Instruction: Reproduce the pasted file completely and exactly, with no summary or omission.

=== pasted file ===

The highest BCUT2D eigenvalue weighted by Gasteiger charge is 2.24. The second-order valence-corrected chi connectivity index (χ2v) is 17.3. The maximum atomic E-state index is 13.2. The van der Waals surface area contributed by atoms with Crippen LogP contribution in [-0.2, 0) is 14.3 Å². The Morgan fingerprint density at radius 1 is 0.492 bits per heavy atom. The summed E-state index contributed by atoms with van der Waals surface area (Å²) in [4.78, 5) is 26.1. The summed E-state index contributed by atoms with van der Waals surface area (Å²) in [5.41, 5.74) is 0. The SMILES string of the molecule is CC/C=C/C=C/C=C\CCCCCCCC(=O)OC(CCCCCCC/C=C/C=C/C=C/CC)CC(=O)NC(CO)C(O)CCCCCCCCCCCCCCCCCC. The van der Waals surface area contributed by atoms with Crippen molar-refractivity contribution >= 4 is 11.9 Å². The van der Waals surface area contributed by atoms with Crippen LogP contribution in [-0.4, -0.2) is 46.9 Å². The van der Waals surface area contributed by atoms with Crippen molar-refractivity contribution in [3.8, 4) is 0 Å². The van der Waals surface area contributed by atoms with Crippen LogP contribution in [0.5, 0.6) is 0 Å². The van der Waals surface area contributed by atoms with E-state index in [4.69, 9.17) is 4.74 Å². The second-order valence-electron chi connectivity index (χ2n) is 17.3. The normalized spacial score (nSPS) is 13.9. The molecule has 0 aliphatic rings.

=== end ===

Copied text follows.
The highest BCUT2D eigenvalue weighted by Gasteiger charge is 2.24. The second-order valence-corrected chi connectivity index (χ2v) is 17.3. The maximum atomic E-state index is 13.2. The van der Waals surface area contributed by atoms with Crippen LogP contribution in [-0.2, 0) is 14.3 Å². The Morgan fingerprint density at radius 1 is 0.492 bits per heavy atom. The summed E-state index contributed by atoms with van der Waals surface area (Å²) in [4.78, 5) is 26.1. The summed E-state index contributed by atoms with van der Waals surface area (Å²) in [5.41, 5.74) is 0. The SMILES string of the molecule is CC/C=C/C=C/C=C\CCCCCCCC(=O)OC(CCCCCCC/C=C/C=C/C=C/CC)CC(=O)NC(CO)C(O)CCCCCCCCCCCCCCCCCC. The van der Waals surface area contributed by atoms with Crippen molar-refractivity contribution >= 4 is 11.9 Å². The van der Waals surface area contributed by atoms with Crippen LogP contribution in [-0.4, -0.2) is 46.9 Å². The van der Waals surface area contributed by atoms with Crippen molar-refractivity contribution in [3.8, 4) is 0 Å². The van der Waals surface area contributed by atoms with Crippen LogP contribution in [0.5, 0.6) is 0 Å². The van der Waals surface area contributed by atoms with E-state index in [4.69, 9.17) is 4.74 Å². The second-order valence-electron chi connectivity index (χ2n) is 17.3. The normalized spacial score (nSPS) is 13.9. The molecule has 0 aliphatic rings.